The source of the drama of La Comédie humaine lies in the dramatic nature of the period and of human existence. Balzac understood the individual’s dependence on society and history as no writer had before him. He depicted aristocrats who lose their prestige and honor under the influence of “vulgar monied upstarts” (Maxime de Trailles, Rastignac, and others); smart dealers and men of ambition face to face with their victims; the legalization of robbery, betrayal, and sordid machinations out of which great fortunes grow (Gobseck, 1830, Eugenie Grandet, 1833, The Nucingen House, 1838, The Peasants, 1844, Cousin Pons, 1846–47, and so forth); the choice for a young person between death, a vegetative existence, and moral degradation (Rastignac, Lucien de Rubempré, and Marcas); the prostitution of art (Lost Illusions, 1837–43, and A Daughter of Eve, 1838); the tragedy of a scholar and inventor; and the countless tragedies caused by the supremacy of the principles of sale and purchase in family and personal relations.
In La Comedie humaine, the typical conflicts which arise out of the “omnipotence, omniscience, and omnibenevo-lence of money” (H. Balzac, Sobr. soch., vol. 12, Moscow, 1960, p. 304) are very strongly expressed; this testifies to the author’s remarkable understanding of real relations. (See K. Marx, in K. Marx and F. Engels, Soch., 2nd ed., vol. 25, part 1, p. 46.) Balzac was the first to present the struggle for property and inheritance and the history of an estate, a store, or an invention not as an adjunct to the story but rather as its main theme. Balzac presented a history of French society from which F. Engels “... learned more . . . than from the books of all the experts in the history, economics, and statistics of this period combined” (K. Marx and F. Engels, Soch., 2nd ed., vol. 37, p. 36). Balzac exposed the material interests which underlie politics, state power, and law. However, his seriousness never turned into naturalistic fatalism. In La Comedie humaine, Balzac depicts the lofty principles of cooperation (Lost Illusions), kindness (Bourgeat in Mass for an Atheist and others), integrity of character (Chabert in Colonel Chabert), heroism (Goguelat in The Country Doctor), uprightness (Niseron in The Peasants), steadfastness of spirit (David Séchard in Lost Illusions and Gerard in The Village Priest), mutual devotion (Pons and Schmucke in Cousin Pons), and self-sacrifice and spiritual purity (Eugenie Grandet in the novel of the same name and Josephine Claës in In Search of the Absolute). In La Comédie humaine there are a number of seekers—the republican Chrestien, the scholar Claës, the philosopher Lambert, the artist Frenhofer, and the composer Gambara. They perish through the fault of society or are burned up in the processes of learning and creating. However, unlike the romantics, Balzac does not see the tragedy of seeking as absolute; frequently armed with irony, he searches for the preconditions of fruitful creative work (The Unknown Masterpiece, 1831, new edition 1837, and other philosophical studies). The focus of Balzac’s philosophical and artistic interests was the concept of the spiritual powers of man as the highest value.
Balzac’s heroes possess typical qualities, but in special concentrations, with heightened intellectuality, passion, and will. Gobseck is the “philosopher of usury,” Goriot the “Christ of paternal love,” Vautrin the “Napoleon of hard labor,” and Rastignac a “virtuoso” in the art of careerism. Their names have become epithets. Balzac considered artistic exaggeration to be a law which flows from the nature of artistic cognition and the perception of the reader—“. . . each typical character becomes majestic precisely because of his typicalness” (Sobr. soch., vol. 24, Moscow, 1960, pp. 222–23). Even with his sharp definition of the dominant character traits of many of his heroes, Balzac’s images remain complex and inexhaustible. With the passage of time, the figure of the bourgeois in Balzac’s books becomes more and more prosaic (from Gobseck to Vauvinet in Comedians Unknown to Themselves). Characteristic of Balzac is the detailed preparation for the drama by means of descriptions of place, milieu, and biographies of his heroes in their historical context (for example, Félix Grandet) to provide the social, historical, and psychological motivations for the action. His work is also marked by the swift development of events and the multiplicity of deeply intertwined lines of action, especially in his later novels.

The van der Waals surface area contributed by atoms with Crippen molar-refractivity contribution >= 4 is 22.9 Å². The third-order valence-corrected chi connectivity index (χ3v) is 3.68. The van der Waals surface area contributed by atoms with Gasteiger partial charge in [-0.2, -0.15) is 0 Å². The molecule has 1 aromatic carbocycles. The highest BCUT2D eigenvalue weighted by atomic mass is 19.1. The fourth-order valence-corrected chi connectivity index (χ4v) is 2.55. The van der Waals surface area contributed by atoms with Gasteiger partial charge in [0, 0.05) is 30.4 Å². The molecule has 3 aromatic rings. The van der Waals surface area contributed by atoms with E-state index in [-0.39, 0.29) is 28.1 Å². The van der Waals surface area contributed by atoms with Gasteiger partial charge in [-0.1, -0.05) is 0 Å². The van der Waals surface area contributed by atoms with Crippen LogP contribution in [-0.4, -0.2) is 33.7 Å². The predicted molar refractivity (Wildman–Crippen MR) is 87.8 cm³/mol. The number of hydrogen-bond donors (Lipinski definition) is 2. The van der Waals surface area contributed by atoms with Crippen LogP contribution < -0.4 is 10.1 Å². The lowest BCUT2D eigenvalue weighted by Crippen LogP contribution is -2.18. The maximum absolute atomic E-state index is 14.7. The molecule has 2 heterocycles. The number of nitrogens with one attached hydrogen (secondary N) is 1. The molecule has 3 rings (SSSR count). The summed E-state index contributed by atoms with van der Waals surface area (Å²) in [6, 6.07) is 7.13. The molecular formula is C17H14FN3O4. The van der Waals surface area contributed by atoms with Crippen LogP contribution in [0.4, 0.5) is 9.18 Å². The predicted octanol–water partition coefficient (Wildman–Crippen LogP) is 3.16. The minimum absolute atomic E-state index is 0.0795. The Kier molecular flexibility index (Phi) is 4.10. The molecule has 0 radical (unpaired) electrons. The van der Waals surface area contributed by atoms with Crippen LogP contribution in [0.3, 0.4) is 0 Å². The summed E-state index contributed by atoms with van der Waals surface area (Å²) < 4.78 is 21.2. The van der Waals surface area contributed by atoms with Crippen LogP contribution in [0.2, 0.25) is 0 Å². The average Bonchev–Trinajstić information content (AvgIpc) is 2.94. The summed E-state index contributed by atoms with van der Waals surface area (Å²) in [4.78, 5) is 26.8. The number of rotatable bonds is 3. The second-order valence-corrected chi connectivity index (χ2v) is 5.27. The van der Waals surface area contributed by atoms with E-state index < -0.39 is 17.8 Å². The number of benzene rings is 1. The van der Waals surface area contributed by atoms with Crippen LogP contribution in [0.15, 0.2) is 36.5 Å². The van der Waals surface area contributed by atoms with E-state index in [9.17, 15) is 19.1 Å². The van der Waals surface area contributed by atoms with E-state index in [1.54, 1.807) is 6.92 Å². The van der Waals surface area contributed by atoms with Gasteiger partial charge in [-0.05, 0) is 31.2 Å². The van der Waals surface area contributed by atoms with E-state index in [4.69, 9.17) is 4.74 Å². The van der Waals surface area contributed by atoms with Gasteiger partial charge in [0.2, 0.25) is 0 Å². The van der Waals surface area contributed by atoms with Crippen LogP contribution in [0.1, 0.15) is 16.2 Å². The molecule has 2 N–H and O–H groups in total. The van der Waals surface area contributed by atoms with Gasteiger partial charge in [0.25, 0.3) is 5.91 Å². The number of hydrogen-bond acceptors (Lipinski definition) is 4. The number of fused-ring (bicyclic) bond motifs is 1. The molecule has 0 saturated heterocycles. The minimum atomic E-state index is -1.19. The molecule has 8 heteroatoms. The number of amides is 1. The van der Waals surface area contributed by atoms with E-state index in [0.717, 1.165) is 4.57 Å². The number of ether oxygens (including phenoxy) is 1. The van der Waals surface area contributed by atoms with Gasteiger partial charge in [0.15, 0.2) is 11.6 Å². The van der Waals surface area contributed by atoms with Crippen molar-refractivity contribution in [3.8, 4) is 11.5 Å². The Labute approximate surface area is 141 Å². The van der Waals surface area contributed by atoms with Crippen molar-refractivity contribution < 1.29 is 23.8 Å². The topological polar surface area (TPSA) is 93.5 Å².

Balzac published five plays including The Stepmother (1848). His Droll Stories (1832–37), written in the spirit of Rabelais and French folk works, is a distinctive monument to Balzac’s humanistic thought in the national traditions of French art.
In Russia, Balzac’s work became known as early as the beginning of the 1830’s. A. S. Pushkin, V. G. Belinskii, A. I. Herzen, I. S. Turgenev, L. N. Tolstoy, and particularly F. M. Dostoevsky and M. Gorky, upon whom he had considerable influence, showed an interest in his work. The first collected works of Balzac appeared in 20 volumes from 1896 to 1899. Balzac became extremely popular in the Soviet Union; three editions of his collected works have been published (the first edition, vols. 1–20, 1933–47). Soviet literary criticism has devoted much attention to problems of Balzac’s realism, one of the high points of world literature.
WORKSOeuvres completes, vols. 1–28. Paris, 1956–63.
Correspondance, vols. 1–4. Paris, 1960–66.
Lettres à l’étrangère, vols. 1–4. Paris, 1899–1950.
Lettres à Madame Hanska, vol. 1. Paris, 1967.
In Russian translation:
Sobr. soch., vols. 1–24. Moscow, 1960.
Bal’zakob iskusstve, sost. V. R. Grib. Moscow-Leningrad, 1941.
REFERENCESK. Marks i F. Engel’s ob iskusstve, vols. 1–2. Moscow, 1957.
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Grossman, L. “Bal’zak v Rossii.” In Literaturnoe nasledstvo, vols. 31–32. Moscow, 1937.
Reizov, B. Tvorchestvo Bal’zaka. Leningrad, 1939.
Reizov, B. Bal’zak. Leningrad, 1960.
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Oblomievskii, D. Bal’zak: Etapy tvorcheskogoputi. Moscow, 1961.
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Chicherin, A. “O. Bal’zak.” In Pisateli Frantsii. Moscow, 1964.
Maurois, A. Prometei, ili Zhizn’ Bal’zaka. Moscow, 1967. (Translated from French.)
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Paevskaia, A., and V. Danchenko. O. de Bal’zak: Bibliografiia russkikh perevodov i kriticheskoi literatury na russkom iazyke, 1830–1964. Moscow, 1965.
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R. A. REZNIK